Community Development Advisory Council

October 2, 2017
By Jeremy Hegle , Senior Community Development Advisor and Daniel Perez


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The fall 2017 Community Development Advisory Council (CDAC) meeting was held Sept. 6-7 at the Federal Reserve Bank of Kansas City’s Omaha Branch. The Kansas City Fed established the CDAC in 2001 to provide Bank leaders a deeper understanding of the community and economic development issues that affect low- and moderate-income (LMI) communities. CDAC members also receive updates on the national and regional economies and provide feedback on the Bank's community development research, programs and resources.

Three primary topics discussed at the September meeting were affordable housing, digital inclusion and LMI workforce challenges.

  • Affordable Housing: The lack of good-quality and affordable housing continues to be the largest issue throughout the Tenth District. One CDAC member said this issue affects low-income residents and has begun to affect middle-income and upper middle-income residents. While there are some initiatives to address the problem, such as Nebraska allocating $7,000,000 for rural affordable housing and Chipotle’s employer-sponsored housing program in Colorado, these initiatives are insufficient to meet demand.
  • Digital Inclusion: A lack of adequate broadband access in many rural and urban areas is a growing concern because of its impact on businesses and consumers. CDAC members discussed how internet service is often unavailable or speeds are too slow. If internet service is available, it is often too costly for rural and LMI consumers.  
  • LMI Workforce: A lack of qualified workers is causing employers to “poach” employees by offering higher wages. For workers receiving government assistance, the benefits cliff—or immediate loss of benefits from increased income—keeps workers from advocating for pay raises or finding better-paying jobs. One member described both scenarios in their region. For example, a local restaurant is offering servers $10/hour plus tips, and a local ice-cream shop now starts workers at $9/hour. Even with the comparably higher wages, both companies report difficulty finding workers due to both the tight labor market and because the higher wages may not be enough to offset a complete loss of food or housing assistance. Adjusting safety-net policy to provide a more gradual reduction in benefits as income increases likely would reduce this friction.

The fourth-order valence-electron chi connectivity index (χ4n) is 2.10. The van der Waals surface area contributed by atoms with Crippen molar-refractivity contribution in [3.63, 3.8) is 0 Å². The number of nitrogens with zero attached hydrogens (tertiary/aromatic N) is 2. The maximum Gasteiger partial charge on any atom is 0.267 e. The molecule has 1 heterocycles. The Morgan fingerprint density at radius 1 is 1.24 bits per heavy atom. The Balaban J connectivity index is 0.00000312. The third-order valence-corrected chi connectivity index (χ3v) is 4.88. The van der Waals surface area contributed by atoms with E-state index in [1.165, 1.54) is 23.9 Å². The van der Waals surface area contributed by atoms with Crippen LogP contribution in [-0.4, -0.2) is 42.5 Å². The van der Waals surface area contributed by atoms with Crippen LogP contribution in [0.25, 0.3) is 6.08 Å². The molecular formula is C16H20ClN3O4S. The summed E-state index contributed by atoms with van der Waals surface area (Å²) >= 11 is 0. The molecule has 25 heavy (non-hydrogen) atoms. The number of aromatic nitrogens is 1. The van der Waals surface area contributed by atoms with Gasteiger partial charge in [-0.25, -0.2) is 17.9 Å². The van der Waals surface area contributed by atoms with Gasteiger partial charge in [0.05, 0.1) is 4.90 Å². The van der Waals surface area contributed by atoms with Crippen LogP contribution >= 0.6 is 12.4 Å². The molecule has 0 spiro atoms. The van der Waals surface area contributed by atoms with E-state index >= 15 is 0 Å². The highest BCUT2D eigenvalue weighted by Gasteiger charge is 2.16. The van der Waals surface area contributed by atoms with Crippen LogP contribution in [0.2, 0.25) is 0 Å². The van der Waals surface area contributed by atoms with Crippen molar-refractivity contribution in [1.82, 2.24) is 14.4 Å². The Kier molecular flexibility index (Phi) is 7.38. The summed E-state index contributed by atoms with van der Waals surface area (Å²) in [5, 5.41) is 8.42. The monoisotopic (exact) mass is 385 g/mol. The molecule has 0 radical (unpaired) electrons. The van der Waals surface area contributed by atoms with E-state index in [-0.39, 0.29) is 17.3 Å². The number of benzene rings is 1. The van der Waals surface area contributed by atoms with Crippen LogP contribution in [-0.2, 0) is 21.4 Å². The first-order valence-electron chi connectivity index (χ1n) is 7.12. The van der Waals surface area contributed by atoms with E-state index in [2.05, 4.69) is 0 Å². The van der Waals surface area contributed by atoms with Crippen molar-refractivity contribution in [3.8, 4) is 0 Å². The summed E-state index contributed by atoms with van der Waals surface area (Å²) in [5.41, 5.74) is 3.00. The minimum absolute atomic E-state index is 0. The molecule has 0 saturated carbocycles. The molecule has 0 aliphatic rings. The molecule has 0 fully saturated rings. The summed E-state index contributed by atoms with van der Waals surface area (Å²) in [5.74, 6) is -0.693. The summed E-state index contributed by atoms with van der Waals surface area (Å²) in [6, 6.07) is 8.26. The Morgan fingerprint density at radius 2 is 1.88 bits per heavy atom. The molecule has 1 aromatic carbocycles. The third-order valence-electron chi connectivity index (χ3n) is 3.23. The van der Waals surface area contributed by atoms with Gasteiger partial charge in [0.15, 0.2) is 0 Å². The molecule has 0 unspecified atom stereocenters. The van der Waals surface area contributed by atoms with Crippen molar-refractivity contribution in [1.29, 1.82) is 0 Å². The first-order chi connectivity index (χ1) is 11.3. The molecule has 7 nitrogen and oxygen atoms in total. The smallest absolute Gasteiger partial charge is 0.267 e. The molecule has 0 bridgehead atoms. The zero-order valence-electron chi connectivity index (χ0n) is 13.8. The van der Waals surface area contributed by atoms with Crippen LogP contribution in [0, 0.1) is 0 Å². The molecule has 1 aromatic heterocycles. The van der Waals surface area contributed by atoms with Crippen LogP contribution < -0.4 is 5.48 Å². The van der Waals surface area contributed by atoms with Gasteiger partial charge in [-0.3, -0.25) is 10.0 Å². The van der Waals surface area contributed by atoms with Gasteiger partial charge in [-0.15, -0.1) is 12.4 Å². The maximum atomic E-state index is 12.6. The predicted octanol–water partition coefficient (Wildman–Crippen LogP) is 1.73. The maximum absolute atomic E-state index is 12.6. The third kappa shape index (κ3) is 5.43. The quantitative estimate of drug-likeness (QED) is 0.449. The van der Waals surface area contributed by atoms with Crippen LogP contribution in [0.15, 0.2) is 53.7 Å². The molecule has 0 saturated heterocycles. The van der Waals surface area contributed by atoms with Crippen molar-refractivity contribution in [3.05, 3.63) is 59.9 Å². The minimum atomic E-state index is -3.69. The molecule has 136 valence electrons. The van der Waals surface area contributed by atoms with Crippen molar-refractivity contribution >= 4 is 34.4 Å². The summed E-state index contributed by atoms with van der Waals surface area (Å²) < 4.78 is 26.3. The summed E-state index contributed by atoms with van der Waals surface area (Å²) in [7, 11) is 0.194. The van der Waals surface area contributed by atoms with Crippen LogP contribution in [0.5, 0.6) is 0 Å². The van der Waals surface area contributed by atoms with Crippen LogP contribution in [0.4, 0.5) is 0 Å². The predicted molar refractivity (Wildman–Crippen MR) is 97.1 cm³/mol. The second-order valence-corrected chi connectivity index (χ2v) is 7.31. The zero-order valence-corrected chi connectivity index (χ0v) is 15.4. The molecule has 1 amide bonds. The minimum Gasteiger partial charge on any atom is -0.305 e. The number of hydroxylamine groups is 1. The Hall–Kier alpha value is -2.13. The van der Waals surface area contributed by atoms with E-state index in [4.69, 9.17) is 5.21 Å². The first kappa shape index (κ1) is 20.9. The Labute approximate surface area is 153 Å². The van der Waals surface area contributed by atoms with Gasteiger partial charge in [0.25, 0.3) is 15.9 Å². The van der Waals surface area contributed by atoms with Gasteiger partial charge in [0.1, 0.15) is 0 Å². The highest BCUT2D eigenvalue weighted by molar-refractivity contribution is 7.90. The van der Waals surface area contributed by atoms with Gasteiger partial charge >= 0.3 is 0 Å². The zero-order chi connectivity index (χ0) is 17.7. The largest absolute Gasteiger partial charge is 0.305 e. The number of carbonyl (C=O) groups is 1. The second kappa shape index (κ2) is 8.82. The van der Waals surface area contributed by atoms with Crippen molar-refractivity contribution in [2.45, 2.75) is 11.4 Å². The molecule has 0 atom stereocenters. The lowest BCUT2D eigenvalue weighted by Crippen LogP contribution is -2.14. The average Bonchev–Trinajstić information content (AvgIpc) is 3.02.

Members also discussed the need to better inform employers of issues that may impact employee productivity (i.e., stress related to the high cost of good-quality housing, child care and transportation). The group noted that employers of LMI workers especially need a better understanding of what goods and services cost in their geographic area compared to the wages they are paying.

Current CDAC Members Include:

  • Ruben Alonso, president, AltCap, Kansas City, Mo.
  • Marie Longserre, president and chief executive officer, Santa Fe Business Incubator, Santa Fe, N.M.
  • Judy Petersen, executive director, Central Nebraska Economic Development District, Chambers, Neb.
  • Steve Radley, president and chief executive officer, NetWork Kansas, Wichita, Kan.
  • Rebecca Reynolds, executive director, Little Dixie Community Action Agency, Hugo, Okla.
  • Cecilia Robinson-Woods, superintendent, Millwood Public Schools, Oklahoma City
  • Liddy Romero, executive director, WorkLife Partnership, Denver
  • John Santner, regional vice president, NeighborWorks America, Kansas City, Mo.
  • Craig Showalter, president and chief executive officer, Wyoming Community Foundation, Laramie, Wyo.
  • Reginald Thomas, president and business manager, Laborers’ International Union of North America Local Union No. 264, Kansas City, Mo.
  • Cris White, executive director and chief executive officer, Colorado Housing and Finance Authority, Denver